It was once expected that an individual would receive a fixed income when they retire and this would remain set for life. However, with dwindling access to Defined Benefit Pension Schemes and annuities offering less value for money than previously, it is important to consider all the options available, in order to maximise your income during retirement.
These opportunities arose as part of George Osborne’s shake-up of pension which came into effect in April 2015 and has resulted in much greater flexibility for people in retirement. Importantly, these changes also affect how pensions are viewed in respect of Estate Planning and it is important that you receive financial advice to ensure that you are funding your retirement in the most effective manner.
As mentioned, purchasing an annuity is now unattractive for many people. This is due to the continuing low yields on gilts (on which annuity rates are based), which have remained low since the Global Financial Crisis. This means that while annuities can offer the benefit of a guaranteed income for life, the annual amount that you receive may be less than you require to meet your income requirements. Increasing life expectancy has also resulted in life insurance companies having to amend the amounts they can pay as the income will, on average, be required for a longer period of time.
While a guaranteed income for life can be a positive for some, others may wish to have the flexibility to amend their income to meet their financial objectives, such as holidays, house refurbishments or gifts to children. Flexi-access drawdown, which has superseded the similar ‘flexible drawdown’, can offer a range of options which means you can take control of your money and use it as you feel fit. For instance, it is possible to take the tax-free cash from your pension and make no withdrawals, should you require the cash to fund a one-off objective such as the purchase of a property or new car. The tax-free cash can also be taken in stages as ‘income’.
You may choose not to draw an income if you have sufficient other income to meet your ongoing expenditure. The money can remain in the pension pot for the time being and therefore benefit from future investment growth. Furthermore, the money that remains in your pension stays out of your estate, so is usually not liable for Inheritance Tax should you pass away before drawing it.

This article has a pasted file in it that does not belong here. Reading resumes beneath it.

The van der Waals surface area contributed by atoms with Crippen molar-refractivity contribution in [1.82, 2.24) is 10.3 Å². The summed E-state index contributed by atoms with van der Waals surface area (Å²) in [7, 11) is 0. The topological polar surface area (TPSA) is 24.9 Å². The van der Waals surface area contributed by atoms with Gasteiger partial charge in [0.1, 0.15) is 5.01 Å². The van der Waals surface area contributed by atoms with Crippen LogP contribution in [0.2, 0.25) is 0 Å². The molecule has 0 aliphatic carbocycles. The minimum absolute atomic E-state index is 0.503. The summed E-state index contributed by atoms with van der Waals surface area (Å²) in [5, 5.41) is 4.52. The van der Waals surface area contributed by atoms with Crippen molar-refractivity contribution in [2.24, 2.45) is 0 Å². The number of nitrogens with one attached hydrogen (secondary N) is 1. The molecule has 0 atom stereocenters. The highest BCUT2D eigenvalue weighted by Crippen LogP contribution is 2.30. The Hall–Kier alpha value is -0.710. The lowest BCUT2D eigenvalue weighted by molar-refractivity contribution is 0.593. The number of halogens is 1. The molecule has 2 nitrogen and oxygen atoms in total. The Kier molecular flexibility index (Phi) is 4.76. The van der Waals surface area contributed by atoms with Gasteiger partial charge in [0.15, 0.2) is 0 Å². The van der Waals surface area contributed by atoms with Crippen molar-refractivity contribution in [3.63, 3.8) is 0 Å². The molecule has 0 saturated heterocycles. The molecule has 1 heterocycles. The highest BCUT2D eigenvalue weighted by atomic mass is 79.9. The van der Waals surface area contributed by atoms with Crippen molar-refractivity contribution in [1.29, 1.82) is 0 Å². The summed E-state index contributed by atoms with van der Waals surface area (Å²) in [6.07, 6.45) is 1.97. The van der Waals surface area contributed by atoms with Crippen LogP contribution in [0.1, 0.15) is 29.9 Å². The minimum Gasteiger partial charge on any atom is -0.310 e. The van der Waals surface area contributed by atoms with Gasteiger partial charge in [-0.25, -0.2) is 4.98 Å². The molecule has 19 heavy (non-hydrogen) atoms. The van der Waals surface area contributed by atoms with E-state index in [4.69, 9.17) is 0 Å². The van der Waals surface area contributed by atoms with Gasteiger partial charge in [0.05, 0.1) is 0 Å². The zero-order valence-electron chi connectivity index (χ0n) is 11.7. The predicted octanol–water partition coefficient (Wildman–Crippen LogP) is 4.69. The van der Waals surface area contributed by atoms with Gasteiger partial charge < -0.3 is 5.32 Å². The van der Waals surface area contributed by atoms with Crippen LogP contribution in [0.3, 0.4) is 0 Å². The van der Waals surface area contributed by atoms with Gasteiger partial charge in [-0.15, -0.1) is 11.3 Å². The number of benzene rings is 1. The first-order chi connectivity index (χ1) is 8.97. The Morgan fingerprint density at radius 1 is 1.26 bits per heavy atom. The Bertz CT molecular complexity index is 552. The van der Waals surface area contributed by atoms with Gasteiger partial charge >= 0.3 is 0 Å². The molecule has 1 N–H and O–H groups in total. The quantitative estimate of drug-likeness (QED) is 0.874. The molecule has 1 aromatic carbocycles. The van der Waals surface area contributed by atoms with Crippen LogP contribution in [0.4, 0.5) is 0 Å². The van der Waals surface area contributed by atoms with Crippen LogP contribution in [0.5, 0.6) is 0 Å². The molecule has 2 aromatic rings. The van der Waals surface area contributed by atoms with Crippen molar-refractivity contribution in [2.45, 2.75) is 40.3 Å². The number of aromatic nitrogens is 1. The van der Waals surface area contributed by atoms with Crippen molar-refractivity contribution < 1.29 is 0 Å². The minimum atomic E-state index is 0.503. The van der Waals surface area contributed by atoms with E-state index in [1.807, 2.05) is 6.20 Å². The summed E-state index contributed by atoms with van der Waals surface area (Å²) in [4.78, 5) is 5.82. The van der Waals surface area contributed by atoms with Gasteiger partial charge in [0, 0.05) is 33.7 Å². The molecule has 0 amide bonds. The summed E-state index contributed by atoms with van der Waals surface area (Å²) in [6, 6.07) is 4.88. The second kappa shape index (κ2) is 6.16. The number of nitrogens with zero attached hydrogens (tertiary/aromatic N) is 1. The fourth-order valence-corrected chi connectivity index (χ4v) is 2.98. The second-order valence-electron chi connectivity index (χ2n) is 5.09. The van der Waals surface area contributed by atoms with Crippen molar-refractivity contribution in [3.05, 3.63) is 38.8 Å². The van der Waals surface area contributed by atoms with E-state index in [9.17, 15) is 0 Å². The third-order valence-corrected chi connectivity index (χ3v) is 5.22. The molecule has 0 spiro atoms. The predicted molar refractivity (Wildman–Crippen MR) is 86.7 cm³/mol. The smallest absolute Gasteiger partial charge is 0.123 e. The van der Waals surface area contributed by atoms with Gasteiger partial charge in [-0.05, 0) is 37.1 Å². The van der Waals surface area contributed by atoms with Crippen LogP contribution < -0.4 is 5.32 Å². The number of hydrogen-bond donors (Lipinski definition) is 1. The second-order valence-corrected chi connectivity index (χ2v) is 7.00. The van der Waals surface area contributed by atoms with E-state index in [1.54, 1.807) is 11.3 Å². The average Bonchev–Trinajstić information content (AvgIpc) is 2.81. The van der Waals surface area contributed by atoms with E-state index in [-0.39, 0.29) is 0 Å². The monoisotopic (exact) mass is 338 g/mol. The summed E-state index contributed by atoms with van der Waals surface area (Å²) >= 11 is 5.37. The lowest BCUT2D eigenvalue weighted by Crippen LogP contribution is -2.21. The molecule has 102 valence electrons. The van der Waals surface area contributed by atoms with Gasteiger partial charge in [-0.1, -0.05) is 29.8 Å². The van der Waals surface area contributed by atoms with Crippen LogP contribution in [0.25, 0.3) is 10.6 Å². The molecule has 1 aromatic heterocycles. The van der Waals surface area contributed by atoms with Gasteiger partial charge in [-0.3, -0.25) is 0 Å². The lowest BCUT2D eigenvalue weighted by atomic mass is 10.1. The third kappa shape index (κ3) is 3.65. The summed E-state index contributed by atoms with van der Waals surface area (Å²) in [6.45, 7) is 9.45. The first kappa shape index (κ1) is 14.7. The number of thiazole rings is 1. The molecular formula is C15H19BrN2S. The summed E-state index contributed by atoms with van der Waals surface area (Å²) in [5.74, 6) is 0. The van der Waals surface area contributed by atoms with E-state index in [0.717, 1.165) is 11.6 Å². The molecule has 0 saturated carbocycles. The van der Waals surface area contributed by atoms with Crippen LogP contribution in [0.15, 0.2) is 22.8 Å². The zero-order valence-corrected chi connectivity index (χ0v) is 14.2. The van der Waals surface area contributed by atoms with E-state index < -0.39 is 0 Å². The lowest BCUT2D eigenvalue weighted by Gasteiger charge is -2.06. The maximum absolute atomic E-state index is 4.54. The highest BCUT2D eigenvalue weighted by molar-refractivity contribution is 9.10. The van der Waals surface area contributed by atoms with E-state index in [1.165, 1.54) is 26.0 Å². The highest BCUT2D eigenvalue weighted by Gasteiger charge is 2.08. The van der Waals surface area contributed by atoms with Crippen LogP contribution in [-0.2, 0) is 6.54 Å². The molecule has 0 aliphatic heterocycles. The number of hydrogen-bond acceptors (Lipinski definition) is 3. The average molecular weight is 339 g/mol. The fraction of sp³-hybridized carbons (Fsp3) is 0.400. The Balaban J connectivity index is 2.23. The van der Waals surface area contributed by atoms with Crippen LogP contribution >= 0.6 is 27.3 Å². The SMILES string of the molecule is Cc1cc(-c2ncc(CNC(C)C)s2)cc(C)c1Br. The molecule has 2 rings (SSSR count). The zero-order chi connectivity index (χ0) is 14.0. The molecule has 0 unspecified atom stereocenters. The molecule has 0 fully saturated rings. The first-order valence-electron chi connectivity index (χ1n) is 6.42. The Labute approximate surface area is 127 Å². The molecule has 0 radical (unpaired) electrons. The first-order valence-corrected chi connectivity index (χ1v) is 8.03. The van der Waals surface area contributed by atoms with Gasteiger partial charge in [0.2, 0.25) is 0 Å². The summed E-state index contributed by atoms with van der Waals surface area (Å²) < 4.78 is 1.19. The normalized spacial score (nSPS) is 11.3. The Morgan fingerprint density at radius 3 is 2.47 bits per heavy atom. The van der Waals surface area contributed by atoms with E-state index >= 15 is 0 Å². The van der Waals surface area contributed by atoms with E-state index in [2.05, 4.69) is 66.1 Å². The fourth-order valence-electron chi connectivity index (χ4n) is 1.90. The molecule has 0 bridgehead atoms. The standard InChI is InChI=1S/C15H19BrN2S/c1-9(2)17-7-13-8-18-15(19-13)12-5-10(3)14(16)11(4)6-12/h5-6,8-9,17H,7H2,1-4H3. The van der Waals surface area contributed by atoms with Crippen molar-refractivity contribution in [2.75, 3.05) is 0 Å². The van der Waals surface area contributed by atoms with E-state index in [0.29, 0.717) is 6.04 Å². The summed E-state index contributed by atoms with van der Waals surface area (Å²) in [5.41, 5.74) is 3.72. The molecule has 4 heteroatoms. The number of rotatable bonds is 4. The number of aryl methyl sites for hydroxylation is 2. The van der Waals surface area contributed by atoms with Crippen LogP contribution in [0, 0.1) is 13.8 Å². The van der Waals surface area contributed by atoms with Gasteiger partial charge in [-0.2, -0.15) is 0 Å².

Other options are also available and can be discussed in more detail, should they be appropriate for your circumstances.
It is worth noting that should you choose to draw income from your pensions in the flexible manners described above, any future contributions you wish to make, will be limited to just £4,000 p.a. This is called the ‘Money Purchase Annual Allowance’ and has been reduced from £10,000 from 6 April 2017.
Of course, with great power comes great responsibility and given the range of options and the potential for individuals to access all of their pension pots in one go, it is now more important than ever that specialist advice is sought before any decisions are made. We would be pleased to discuss your situation with you and offer advice to ensure that you are making the correct decision and can enjoy the retirement you have strived for.
Information provided on this website is general in nature and does not constitute financial advice. We recommend you speak to a financial planner in order that your specific objectives and needs are accounted for.
Whilst Independent Financial Planning will ensure that the information on this site is correct, they are not liable for any damages or loss arising from the website, or any errors in the information provided.
The value of investments and income from them may go down as well as up and you may not get back the amount invested. Tax legislation and the levels of relief from taxation can change at any time.